Additional analysis revealed that stromal fibroblast-like cells expressed fibroblast-specific marker FAP-alpha (Figure 4A). These data are consistent with previous reports demonstrating the presence of FAP-alpha cancer-associated fibroblasts in RCC tissues (9, 10). Staining of stroma for the HA showed (Figure 4B–C) that localization of cancer-associated fibroblasts (CAFs) in RCC stroma is associated with HA (red) suggesting that CAFs contribute to the HA in the RCC tumor microenvironment.
Figure 4: Detection of cancer-associated fibroblasts in kidney tumor stroma. The tissue slices were cultured for 7 days. Non-adherent cells were carefully removed from the plate. Plate with remaining adherent cells washed with PBS and fixed with 4% formaldehyde. Plate-bound cells were stained with FAP-alpha-FITC and PD-L1-APC (image A) antibodies. To visualize the tumor-produced HA, biotinylated HA-binding protein and PE-labeled Streptavidin were subsequently added (images B, C, D). Representative images are shown.
Patient remained clear of recurrent disease as of last follow up in December 2021, approximately 18 months post-op.
The enhanced HA metabolism has previously been described in several major subtypes of RCC such as clear cell, papillary, and chromophobe renal carcinomas (11). Thus, the median transcript levels of hyaluronic acid synthase 1 (HAS1) and major HA receptors CD44 and RHAMM were elevated 3 to 25-fold in those tumor tissues when compared with normal tissues. Both synthesis and degradation of HA in various types of cancer are frequently heightened (12–14). Strong HA degradation in tumor tissues can be partially explained by increased mobilization of Hyal2+ myeloid cells in cancer patients following elevated number of Hyal2+ myeloid cells being detected in the peripheral blood (8). Upon recruitment to the tumor, Hyal2+ expressing myeloid cells capable of degrading extracellular HA into small fragments, promoting the accumulation of HA fragments with low molecular weight (LMW) (20 kDa). Accumulation of LMW-HA fragments in tumor tissue has been associated with enhanced production of multiple inflammatory and pro-angiogenic factors. Since tumor stroma is rich in HA, it is plausible that tumor stroma is involved in the regulation of an anti-tumor immune response. However, the exact mechanisms of stroma-immune interactions in cancers including RCC remain largely unknown. Our data demonstrate the frequent co-localization of HA and fibroblast-like cells in RCC stroma.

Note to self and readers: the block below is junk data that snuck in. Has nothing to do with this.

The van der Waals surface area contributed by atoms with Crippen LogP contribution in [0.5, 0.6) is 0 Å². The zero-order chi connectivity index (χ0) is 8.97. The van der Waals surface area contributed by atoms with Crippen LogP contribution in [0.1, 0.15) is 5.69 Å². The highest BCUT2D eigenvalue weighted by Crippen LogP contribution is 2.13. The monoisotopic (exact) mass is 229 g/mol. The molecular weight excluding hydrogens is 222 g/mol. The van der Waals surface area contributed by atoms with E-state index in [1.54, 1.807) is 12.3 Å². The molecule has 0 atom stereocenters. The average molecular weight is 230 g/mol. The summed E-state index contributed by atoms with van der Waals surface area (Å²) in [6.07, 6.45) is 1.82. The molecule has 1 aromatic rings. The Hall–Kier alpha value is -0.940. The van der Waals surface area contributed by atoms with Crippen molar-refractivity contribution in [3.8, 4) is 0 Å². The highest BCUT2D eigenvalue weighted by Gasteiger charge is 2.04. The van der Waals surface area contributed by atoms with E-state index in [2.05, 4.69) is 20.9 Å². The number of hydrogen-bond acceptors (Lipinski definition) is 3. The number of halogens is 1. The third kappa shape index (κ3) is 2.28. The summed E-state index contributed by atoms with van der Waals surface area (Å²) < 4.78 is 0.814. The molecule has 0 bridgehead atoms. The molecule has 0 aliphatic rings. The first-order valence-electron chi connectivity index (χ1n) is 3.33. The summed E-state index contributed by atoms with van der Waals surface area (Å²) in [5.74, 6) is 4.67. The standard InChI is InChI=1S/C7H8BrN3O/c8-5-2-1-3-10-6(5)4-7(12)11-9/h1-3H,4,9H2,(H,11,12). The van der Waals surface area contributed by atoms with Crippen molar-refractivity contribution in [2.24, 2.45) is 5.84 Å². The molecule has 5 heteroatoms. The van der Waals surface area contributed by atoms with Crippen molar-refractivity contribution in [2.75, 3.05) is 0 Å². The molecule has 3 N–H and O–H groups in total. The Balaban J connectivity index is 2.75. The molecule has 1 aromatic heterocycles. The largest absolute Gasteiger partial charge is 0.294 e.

Detectable cellular HA in the RCC tumor microenvironment was associated with higher tumor grades in patients and has been identified as a prognostically unfavorable subgroup among low-grade carcinomas (15). Here, we show that peripheral blood of previously untreated RCC patient is enriched for the monocytic CD33+ MDSCs. These myeloid cells co-express immunosuppressive ligand PD-L1 as well as membrane-bound enzyme Hyal2. High levels of PD-L1 are associated with immune suppression (16–19), whereas Hyal2 expression indicates the involvement of these cells in the process of HA degradation which contributes to cancer-related inflammation (8, 20–22). Upon recruitment to the tumor tissue, tumor-associated MDSCs continuously differentiate into immunosuppressive antigen-presenting cells such as macrophages (8, 23). Multiple phenotypes of RCC tumor-associated macrophages (TAMs) have also been reported (23). Functionally, TAMs play diverse roles in tumor growth by mediating immunosuppression, promoting tumor angiogenesis, inducing tumor migration and metastasis, and enhancing resistance to chemotherapy and radiotherapy. Data presented in this article indicate that macrophage-like HLA-DR+ cells in RCC stroma frequently express immunosuppressive PD-L1 ligand and also show significant amounts of internalized tumor-associated HA. Both tumor epithelial cells and CAFs were recently identified as the main sources of HA in the tumor microenvironment (24). Taken together, this work demonstrates that stromal HA metabolism in the RCC tumor microenvironment may contribute to the regulation of anti-tumor immune response through modulation of tumor-infiltrating antigen-presenting cells (APCs).